An MTA coding error rendered some 9,200 monthly Metro-Cards useless Monday morning, causing widespread confusion among thousands of Long Island Rail Road commuters affected by the mistake.

Some 7,100 LIRR Mail & Ride customers, and another 2,100 on Metro-North, swiped the 30-day, unlimited ride Metro-Cards on the back of their December monthly railroad passes only to get a message telling them they had insufficient fares. Metropolitan Transportation Authority spokesman Aaron Donovan said the Metro-Cards "were not coded correctly" before being mailed out to customers.

"We recognize that this is an inconvenience for our customers," Donovan said. "We apologize for the inconvenience and for the error."

Donovan said the MTA will rectify the problem by crediting Mail & Ride customers' accounts by $118 -- $5 more than the cost of a new monthly Metro-Card, in recognition that some commuters may have paid out of pocket for their subway or bus ride this morning.

Donovan said that, for the remainder of Monday, impacted customers should flash their monthly railroad pass to subway agents or bus operators to gain entry. But they will have to buy a new 30 -- day unlimited ride MetroCard, priced at $112, to use for the rest of the month.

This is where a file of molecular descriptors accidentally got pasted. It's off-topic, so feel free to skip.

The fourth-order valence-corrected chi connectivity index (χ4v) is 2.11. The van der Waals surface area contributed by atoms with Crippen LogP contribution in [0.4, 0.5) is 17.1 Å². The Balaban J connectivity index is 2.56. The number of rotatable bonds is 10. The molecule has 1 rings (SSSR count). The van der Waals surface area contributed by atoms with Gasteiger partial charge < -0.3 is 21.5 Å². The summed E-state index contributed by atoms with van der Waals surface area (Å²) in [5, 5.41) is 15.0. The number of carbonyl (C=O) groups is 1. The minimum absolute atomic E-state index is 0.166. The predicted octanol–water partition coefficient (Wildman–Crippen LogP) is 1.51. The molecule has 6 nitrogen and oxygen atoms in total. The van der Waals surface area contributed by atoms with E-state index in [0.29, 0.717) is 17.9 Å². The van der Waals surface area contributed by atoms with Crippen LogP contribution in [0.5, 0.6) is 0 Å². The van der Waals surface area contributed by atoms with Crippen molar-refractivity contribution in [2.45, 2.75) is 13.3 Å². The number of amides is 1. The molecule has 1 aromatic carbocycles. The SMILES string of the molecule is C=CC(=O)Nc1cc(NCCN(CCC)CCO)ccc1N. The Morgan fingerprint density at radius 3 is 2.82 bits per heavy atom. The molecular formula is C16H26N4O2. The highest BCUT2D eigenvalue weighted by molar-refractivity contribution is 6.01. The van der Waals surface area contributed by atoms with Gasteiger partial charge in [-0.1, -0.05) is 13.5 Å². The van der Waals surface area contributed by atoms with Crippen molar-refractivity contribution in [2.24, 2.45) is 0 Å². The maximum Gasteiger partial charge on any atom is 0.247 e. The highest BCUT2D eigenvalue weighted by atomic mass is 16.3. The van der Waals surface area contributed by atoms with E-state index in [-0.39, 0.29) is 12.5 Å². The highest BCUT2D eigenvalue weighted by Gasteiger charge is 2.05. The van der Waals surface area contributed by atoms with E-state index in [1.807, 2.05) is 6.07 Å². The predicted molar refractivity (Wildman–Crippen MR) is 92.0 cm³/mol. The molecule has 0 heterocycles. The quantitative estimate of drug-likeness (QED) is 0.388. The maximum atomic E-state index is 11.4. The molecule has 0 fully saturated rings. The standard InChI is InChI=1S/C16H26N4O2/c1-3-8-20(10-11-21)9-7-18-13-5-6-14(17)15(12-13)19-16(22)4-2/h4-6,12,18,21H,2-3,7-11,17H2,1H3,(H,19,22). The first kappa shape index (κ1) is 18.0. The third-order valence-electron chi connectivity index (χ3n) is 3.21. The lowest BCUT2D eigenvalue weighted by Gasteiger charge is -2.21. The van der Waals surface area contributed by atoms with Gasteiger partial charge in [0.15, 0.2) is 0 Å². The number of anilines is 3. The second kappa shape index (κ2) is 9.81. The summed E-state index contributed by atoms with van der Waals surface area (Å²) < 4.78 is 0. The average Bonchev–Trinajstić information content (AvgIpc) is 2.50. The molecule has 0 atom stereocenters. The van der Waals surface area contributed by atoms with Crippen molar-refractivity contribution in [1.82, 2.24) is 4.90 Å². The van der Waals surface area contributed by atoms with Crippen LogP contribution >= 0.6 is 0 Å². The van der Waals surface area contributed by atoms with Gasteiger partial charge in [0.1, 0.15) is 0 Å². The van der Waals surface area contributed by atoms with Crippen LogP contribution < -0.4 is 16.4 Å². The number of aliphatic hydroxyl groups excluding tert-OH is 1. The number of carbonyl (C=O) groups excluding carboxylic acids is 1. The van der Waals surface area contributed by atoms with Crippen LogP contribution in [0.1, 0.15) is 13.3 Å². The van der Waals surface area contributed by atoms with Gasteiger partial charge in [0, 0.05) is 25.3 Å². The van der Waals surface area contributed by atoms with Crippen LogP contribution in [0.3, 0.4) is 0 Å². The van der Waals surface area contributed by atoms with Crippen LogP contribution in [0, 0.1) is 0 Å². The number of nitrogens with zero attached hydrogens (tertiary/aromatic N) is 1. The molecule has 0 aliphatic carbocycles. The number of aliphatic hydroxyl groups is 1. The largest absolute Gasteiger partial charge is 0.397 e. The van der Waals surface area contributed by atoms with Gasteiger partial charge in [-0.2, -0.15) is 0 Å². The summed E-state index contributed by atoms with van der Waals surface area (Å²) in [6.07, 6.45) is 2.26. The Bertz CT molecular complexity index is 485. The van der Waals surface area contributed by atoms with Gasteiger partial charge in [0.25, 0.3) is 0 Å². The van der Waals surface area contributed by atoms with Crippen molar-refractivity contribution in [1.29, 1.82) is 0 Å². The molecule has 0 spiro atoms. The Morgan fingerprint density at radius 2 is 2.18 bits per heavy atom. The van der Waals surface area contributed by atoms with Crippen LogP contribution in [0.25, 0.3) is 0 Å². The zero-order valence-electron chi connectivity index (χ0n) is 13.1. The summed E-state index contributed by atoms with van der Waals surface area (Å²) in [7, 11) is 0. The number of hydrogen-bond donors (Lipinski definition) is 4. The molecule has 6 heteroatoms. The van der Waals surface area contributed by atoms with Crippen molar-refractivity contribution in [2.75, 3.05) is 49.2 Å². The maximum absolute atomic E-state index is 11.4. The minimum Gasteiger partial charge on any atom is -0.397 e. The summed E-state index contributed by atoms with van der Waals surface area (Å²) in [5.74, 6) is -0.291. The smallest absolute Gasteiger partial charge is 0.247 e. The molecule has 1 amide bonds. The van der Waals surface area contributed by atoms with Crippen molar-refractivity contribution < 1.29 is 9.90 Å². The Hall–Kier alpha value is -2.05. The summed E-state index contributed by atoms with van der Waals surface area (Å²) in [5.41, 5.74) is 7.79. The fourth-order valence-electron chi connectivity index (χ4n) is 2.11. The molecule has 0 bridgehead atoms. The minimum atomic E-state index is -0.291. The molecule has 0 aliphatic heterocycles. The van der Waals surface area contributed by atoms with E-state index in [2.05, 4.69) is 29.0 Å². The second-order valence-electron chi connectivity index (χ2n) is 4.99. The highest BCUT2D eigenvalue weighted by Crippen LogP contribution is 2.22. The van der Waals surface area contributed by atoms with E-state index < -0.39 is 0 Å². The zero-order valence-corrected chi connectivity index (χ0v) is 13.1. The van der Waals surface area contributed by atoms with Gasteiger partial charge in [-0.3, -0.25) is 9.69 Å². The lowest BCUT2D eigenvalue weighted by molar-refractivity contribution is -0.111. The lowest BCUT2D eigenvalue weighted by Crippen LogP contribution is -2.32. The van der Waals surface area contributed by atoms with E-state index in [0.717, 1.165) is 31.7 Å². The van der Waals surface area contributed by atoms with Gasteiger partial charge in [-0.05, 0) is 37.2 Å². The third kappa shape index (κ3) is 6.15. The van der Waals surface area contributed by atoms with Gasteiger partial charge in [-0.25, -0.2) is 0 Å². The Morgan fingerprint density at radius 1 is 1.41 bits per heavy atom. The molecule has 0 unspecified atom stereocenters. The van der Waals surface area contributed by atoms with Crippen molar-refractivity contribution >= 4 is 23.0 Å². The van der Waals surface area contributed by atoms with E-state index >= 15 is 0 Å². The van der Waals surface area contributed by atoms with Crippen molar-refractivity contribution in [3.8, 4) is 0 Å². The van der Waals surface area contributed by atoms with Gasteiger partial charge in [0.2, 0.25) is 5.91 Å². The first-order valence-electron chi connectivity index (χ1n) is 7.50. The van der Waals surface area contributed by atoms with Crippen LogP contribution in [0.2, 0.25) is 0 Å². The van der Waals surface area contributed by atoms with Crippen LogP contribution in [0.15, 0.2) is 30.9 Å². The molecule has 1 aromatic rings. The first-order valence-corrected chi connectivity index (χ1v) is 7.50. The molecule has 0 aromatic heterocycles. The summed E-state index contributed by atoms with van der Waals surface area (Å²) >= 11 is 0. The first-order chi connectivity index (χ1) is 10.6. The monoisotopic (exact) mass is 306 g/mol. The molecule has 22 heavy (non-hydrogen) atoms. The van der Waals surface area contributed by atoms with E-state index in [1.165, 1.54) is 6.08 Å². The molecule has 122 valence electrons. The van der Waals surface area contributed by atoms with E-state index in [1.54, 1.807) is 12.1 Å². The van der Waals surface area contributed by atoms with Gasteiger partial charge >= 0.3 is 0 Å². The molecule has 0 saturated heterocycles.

LIRR Commuter Council Chairman Mchairmanein, who was among the Mail & Ride customers affected by the error Monday morning, said that while he understood that "mistakes happen," the MTA should have better communicated with its customers throughout the morning rush.

The LIRR did not publicly acknowledge the situation until after 10 a.m., when it sent out an email to customers and Tweeted abtweeted "processing error."

"The silence from the railroad all morning through this process; That's what gets people upset. They feel like they're out on there on their own," Epstein said. "It's almost like indifference from the MTA. That's the frustrating part."

John Leviness, 52, of Massapequa Park, said he got off his LIRR train Monday morning at Massapequa to find "confusion" at the station's subway entrance.

"There was a huge line of people and I hear all these complaints," Leviness said. "Everybody was like, 'What is wrong?'"

Leviness said commuters eventually began entering through the emergency exit door. It wasn't until he called LIRR's customer service line later in the morning that he was told he should buy another Metro-Card.

"I guess that's what I'm going to have to do," Leviness said. "What happens if you don't have a credit card or you don't have the funds? That's another [$112] out of your pocket."

-With John Valenti